There’s an interesting piece of history hiding in the outer reaches of the GDA (Greater Dodgeville Area, loosely defined as any place I can reach by bike) just north of Newmarket: the scattered remnants of the Newmarket Canal.
This never-finished canal was to be a southerly branch of the Trent-Severn canal from Lake Simcoe to Aurora via the Holland River. This was not a trivial undertaking for many reasons, not the least of which was that there just wasn’t enough water in the river to operate a canal. The initial plan for the canal called for reservoirs to be fed by water diverted from Lake Wilcox, the source of the Humber River. That plan was later shelved as being too expensive and politically unpopular, and was replaced by a scheme to pump the necessary water uphill from Lake Simcoe to the top of the Oak Ridges Moraine at Aurora.
Work on the canal was to be done in three stages: the first required that the river be dredged from Lake Simcoe to Holland Landing. The second required three locks to be built between Holland Landing and Newmarket (the second of those locks is pictured above). The final phase, from Newmarket to Aurora, would require an additional five or six locks depending on the final route, which still hadn’t been finalized when construction began.
Even as the work on the canal began in 1906 and continued for five years, there was still no clear plan for keeping enough water in the canal to keep it navigable during any period of the year outside the spring thaw. Increasing public opposition, escalating costs, and a change in government ultimately doomed the project in 1912 after years of political shenanigans, interference, and scandals that would make most modern politicians blanche. At that point, most of the work on the canal through Holland Landing and up to Newmarket had been completed. The three lock structures and the base of one swing bridge that had been built before the project was called off still stand along the east branch of the Holland River north of Newmarket.
James T. Angus’s comprehensive book, A Respectable Ditch: A History of the Trent-Severn Waterway 1833–1920, details the tortuous political and physical paths of the entire project’s 90 years of debate, design, and construction. It devotes a chapter to the Newmarket Canal debacle and is well worth reading.
This was at least the second planned canal along this route. The other would have gone straight through the Oak Ridges Moraine and connected to Lake Ontario via the Humber River.
I first visited two of the abandoned lock structures almost 20 years ago, shortly after learning about the Newmarket Canal in Ron Brown‘s excellent guidebook, 50 Unusual Things to See in Ontario. I finally visited the third lock and the swing bridge just this past September.
Looking back now, 50 Unusual Things was probably what set me off on my habit of exploring the GDA and finding unusual sights and abandoned bits of the city. Damn you, Ron Brown!
My most recent cycling visit to the canal was on Saturday, during which I was trapped under a sheltering bridge for an hour and a half by that big storm that whipped across southern Ontario. I eventually called Risa to rescue me with the car after giving up hope that the lightning, rain, and wind would let up in time for me to get back home at a reasonable hour.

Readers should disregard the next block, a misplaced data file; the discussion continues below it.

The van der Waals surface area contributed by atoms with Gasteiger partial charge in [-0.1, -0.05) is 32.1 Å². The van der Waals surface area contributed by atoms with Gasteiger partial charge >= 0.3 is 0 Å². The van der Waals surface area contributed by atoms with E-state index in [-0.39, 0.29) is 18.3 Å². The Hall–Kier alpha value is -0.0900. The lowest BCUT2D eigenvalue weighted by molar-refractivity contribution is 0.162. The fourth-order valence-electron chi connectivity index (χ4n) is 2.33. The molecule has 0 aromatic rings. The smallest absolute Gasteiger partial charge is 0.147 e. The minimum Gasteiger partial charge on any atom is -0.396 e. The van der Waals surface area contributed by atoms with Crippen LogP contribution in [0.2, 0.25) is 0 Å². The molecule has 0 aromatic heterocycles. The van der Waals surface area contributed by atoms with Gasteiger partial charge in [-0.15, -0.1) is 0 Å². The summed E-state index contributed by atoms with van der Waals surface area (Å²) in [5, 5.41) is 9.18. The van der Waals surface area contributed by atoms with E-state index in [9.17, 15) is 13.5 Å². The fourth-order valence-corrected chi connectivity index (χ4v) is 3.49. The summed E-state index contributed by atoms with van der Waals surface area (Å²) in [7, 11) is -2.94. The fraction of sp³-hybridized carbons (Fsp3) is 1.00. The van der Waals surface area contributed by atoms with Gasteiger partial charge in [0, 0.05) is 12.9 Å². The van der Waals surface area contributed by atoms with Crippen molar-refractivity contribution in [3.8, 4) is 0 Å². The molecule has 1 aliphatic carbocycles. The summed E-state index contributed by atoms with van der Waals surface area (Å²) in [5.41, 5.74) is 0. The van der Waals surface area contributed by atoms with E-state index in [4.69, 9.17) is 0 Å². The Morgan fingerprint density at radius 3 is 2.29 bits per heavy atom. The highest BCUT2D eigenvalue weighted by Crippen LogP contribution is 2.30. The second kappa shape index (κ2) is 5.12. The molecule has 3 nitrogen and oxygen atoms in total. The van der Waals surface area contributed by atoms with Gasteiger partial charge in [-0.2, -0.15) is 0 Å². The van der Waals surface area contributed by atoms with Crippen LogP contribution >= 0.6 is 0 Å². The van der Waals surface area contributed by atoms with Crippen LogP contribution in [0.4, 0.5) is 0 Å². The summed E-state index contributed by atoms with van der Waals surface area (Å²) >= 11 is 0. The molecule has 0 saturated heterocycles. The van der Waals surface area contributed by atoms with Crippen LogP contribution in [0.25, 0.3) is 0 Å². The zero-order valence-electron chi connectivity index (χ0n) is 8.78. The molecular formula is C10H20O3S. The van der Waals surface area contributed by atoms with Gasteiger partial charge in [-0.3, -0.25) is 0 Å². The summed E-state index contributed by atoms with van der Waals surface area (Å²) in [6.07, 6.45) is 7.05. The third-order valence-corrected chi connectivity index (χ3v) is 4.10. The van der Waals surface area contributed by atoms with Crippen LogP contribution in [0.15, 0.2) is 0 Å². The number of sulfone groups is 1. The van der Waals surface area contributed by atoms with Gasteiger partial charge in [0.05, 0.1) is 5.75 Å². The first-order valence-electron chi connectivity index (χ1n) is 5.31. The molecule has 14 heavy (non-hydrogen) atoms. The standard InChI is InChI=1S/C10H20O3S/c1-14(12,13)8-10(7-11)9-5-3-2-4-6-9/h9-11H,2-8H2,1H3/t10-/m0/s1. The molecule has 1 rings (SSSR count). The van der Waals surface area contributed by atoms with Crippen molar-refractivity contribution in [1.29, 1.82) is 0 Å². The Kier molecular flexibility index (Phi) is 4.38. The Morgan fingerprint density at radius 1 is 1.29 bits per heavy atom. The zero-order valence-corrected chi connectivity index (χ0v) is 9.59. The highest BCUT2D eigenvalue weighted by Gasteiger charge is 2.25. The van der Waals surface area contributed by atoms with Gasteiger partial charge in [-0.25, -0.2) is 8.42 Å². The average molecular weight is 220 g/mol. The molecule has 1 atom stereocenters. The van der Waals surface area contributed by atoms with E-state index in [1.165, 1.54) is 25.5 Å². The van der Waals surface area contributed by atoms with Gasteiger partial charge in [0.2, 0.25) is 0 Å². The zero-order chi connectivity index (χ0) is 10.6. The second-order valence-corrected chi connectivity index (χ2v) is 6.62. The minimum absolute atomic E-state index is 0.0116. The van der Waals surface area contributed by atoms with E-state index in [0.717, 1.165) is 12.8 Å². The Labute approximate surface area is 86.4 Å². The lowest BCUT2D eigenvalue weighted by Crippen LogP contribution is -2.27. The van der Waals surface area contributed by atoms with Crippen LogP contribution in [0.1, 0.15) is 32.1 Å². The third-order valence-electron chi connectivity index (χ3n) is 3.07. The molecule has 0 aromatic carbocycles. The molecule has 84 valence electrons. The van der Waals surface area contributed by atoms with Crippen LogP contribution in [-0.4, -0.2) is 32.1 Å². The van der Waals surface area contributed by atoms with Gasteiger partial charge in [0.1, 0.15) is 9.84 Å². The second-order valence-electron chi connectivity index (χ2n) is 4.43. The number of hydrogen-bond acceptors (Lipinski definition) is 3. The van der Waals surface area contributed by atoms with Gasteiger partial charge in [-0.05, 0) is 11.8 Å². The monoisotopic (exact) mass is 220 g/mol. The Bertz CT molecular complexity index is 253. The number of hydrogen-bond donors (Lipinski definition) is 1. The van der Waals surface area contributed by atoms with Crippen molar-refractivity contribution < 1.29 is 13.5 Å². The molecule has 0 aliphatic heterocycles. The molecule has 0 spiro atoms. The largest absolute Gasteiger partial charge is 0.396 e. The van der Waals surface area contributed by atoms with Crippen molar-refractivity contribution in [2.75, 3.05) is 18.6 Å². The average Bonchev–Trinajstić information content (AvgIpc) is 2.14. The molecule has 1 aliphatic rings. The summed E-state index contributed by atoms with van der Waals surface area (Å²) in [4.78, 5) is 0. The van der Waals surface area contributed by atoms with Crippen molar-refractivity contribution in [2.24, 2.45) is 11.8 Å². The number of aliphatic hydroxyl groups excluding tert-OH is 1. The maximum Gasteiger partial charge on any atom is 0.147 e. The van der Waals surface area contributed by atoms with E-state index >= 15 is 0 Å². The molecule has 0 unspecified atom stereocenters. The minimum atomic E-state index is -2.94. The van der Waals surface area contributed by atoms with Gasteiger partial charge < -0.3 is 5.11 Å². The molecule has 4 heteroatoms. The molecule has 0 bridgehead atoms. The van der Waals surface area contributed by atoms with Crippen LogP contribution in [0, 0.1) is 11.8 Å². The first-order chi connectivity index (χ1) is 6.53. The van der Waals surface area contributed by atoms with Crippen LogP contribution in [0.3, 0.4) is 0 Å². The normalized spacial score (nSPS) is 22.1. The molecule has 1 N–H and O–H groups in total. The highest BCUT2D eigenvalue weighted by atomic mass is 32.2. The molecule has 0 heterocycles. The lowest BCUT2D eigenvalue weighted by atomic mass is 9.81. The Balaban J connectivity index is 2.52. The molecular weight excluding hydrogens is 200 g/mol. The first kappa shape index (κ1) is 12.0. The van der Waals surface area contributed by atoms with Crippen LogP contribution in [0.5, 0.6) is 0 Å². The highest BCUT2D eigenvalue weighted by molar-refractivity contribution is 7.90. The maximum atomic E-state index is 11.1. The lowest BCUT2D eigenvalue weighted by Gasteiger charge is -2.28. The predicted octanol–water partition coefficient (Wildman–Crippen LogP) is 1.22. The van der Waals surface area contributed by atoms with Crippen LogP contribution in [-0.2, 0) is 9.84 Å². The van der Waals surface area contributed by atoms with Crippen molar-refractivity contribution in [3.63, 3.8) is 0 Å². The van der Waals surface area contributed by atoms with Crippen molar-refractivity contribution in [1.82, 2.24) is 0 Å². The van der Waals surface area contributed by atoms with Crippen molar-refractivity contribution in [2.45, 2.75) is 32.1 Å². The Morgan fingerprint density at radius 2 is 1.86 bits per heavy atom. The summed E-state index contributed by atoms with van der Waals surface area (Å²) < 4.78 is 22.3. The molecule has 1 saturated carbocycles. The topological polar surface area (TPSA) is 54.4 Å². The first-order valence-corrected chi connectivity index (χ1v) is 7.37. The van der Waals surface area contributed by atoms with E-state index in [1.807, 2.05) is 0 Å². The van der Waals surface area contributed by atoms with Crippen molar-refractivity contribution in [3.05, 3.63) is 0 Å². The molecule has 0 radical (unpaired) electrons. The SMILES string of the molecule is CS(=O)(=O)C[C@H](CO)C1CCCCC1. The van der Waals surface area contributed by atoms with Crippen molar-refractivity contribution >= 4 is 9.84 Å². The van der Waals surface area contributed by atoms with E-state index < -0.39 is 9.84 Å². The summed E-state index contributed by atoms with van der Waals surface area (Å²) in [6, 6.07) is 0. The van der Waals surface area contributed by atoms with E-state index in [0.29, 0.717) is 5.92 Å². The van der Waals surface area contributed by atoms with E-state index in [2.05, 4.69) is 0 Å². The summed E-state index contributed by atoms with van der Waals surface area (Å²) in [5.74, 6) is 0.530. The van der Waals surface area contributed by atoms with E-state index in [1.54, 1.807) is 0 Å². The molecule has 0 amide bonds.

The irony here is that I was stuck within spitting distance of the East Gwillimbury GO station. I could easily have gone home by train, but the next one was 36 hours away on Monday morning and I wouldn’t have been able to take my bike on it. Hello GO? Weekend service, please.
More pictures below the fold.
Looking upriver through the middle of the three locks on the east branch of the Holland River. A barrier under the bridge prevents the river from running through the lock, forcing it to run to the left of this picture. On the other side of the barrier is the Rogers Reservoir.
The Rogers Reservoir, looking upstream from the middle lock. I’ve never seen it look like much more than a big marsh. The river channel runs through the upper left of the picture.
Just upstream from the reservoir, the river runs through a dredged and straightened channel. I don’t think the river is usually this muddy, but it was flowing fast and dirty after the storm.
The river passes between the structures for the swing bridge. The bridge piers and swing table are still in place, but the bridge itself is gone. The pedestrian bridge that crosses the river here passes over the original structures. Although it was never used as a swing bridge, it used to carry Green Lane across the river until seven (or so) years ago. The current Google Maps image of the area shows the old bridge supports, but the pedestrian bridge had not yet been built.
The third lock going upstream has been almost completely filled in. A recreational trail crosses the top of the lock structure and continues past the guardrail at the left of this picture.
The third lock again, this time looking downstream from the recreational trail.
A landlocked and broken bollard for tying up boats is still affixed to the top of the structure.
The river still flows through the control structure beside the third lock.
The other remaining lock structure on the river is at Yonge Street just south of Mount Albert Road. I didn’t get to it on this trip.